“We all need to be engaged,” he said. “My dad would say it is time to expand democracy, to ensure that voting rights are protected, that women and children are treated fairly … end gun violence.
“Then one day we will be a great nation. Because we are not personifying greatness now.”
Rev. Al Sharpton was the last to speak. He said, “This is a day to show our strength as thousands of you came out today … 60 years later (after the first March) to show a continuation of the movement.”
Sharpton said that affirmative action for college admissions is being challenged. He said next “they will go after our businesses” for those who believe in diversity.
“I want to announce today we will fight back,” he said. “We will not let you take away affirmative action.”
Sharpton said like doctors making a “house call … we will march … if you think you can take money out of our community.”
Sharpton said the March organized by him and MLKIII represented unity which right-wing politicians are seeking to disrupt between communities of Blacks, Latinos, women, the LGBTQ and other oppressed communities.
“We are going to march and gather by the thousands to show our unity so they will not be able to turn back the clock,” he said. “They want to stop us from voting … but we are going to vote anyhow … they are trying to put women back in the kitchen with an apron on … we are not going back into the kitchen and will not put the apron back on.”
“Sixty years ago, Dr. King talked about a dream,” Sharpton said. “Today we are the dreamers. We are facing the schemers on the other side. The schemers are trying to change voting rights … as the dreamers are standing up for it … dreamers want to protect a woman’s right to choose…while schemers are saying we should stop at 15 weeks.”
“The dreamers are seeking to protect Gay people,” he said, “while the schemers are saying you are something that is not to be tolerated.
“The dreamers are in D.C. today,” he continued, “while the schemers are being booked at the Atlanta-Fulton County Jail.”
“We have made progress, over the last 60 years, since Dr. King led the March on Washington,” said Alphonso David, president and CEO of the Global Black Economic Forum. “Have we reached the mountaintop? Not by a longshot.”
Andrew Young, who spoke at the 1963 March, recalled the challenges the movement faced. But he said progress was made over time as he organized his first voter registration drive in 1963 and was elected to the Georgia Legislature and U.S. Congress. He said he was the ambassador to the United Nations.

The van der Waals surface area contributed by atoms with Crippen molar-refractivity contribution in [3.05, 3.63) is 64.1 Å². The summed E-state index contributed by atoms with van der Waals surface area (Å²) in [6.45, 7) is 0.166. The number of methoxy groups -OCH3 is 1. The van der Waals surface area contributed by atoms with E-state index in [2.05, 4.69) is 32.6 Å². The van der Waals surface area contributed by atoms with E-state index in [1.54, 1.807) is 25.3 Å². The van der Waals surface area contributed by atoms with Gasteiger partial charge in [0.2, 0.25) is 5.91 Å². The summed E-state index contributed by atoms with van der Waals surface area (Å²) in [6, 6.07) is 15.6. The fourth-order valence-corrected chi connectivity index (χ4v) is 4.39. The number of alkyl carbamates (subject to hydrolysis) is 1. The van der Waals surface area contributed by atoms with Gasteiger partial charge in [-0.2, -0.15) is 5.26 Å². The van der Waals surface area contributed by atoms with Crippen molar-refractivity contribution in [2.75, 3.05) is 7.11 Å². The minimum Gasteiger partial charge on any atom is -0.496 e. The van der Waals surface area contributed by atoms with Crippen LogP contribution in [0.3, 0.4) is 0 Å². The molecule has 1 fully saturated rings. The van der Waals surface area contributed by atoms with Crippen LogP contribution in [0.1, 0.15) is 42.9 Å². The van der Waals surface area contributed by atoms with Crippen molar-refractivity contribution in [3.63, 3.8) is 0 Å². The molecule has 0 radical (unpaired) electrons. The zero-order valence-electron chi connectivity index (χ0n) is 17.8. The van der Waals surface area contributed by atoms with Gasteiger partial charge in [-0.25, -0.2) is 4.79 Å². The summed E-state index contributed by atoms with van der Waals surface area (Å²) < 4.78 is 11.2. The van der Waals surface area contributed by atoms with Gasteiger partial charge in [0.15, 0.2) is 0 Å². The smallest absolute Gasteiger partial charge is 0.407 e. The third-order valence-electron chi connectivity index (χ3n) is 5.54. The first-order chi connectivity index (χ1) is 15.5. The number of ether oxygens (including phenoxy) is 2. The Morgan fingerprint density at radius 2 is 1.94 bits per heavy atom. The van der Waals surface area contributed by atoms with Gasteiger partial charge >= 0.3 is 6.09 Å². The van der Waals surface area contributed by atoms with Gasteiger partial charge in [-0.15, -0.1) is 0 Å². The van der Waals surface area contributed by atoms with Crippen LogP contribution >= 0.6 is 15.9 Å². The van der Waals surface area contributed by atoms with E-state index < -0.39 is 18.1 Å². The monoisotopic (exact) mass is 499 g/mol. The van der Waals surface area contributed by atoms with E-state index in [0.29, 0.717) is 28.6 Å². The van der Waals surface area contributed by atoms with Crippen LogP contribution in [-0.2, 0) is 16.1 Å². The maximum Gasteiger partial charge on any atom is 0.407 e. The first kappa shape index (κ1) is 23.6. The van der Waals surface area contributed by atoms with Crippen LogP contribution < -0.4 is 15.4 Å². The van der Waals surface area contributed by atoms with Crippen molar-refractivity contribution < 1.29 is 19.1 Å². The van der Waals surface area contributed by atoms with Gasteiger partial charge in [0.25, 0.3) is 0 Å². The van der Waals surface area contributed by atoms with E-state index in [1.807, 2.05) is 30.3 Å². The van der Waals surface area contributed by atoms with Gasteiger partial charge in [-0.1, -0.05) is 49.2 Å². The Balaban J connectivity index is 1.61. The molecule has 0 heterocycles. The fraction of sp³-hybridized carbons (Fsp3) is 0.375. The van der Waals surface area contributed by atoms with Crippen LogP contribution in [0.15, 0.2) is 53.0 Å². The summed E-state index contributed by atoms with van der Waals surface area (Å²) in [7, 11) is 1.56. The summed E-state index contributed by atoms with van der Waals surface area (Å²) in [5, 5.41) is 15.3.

Civil Rights lawyer Ben Crump, known as “America’s Black Attorney General,” embraced his hard-earned moniker, whipping the crowd into a frenzy by insisting that he would fight “until hell freezes over … then we will fight on the ice.”
“As your attorney general, I declare now more than ever, that we must be unapologetic defenders of Black life, liberty, and humanity,” Crump said. “Just like they try to ban our Black history, we must tell them without Black history, you would not have American history. Just as the fight for the families of Trayvon Martin, Eric Garner, Tyre Nichols, and so many others, Americans must now fight for Black literature and culture.”
Margaret Huang, the president and CEO of the Southern Poverty Law Center nonprofit civil rights advocacy group, told the crowd that the march 60 years ago opened doors and spurred new tools to fight discrimination.
But new laws throughout the country that “claw away at the right to vote” and target the LGBTQ community threaten to erase some of those gains,” Huang said. “These campaigns against our ballots, our bodies, our schoolbooks, they are all connected. When our right to vote falls, all other civil and human rights can fall too, but we’re here today to say, ‘not on our watch.’”
Democratic members of Congress, including South Carolina Rep. James Clyburn and New York Rep. Hakeem Jeffries, called for federal voting rights protections as some states continue to restrict election rules.
“We’re here today to fight for voting rights,” said Jeffries, the first Black congressperson to lead a major political party in Congress. “We’re here today to fight for civil rights. We’re here today to fight for reproductive rights. We’re here today to fight for workers’ rights.”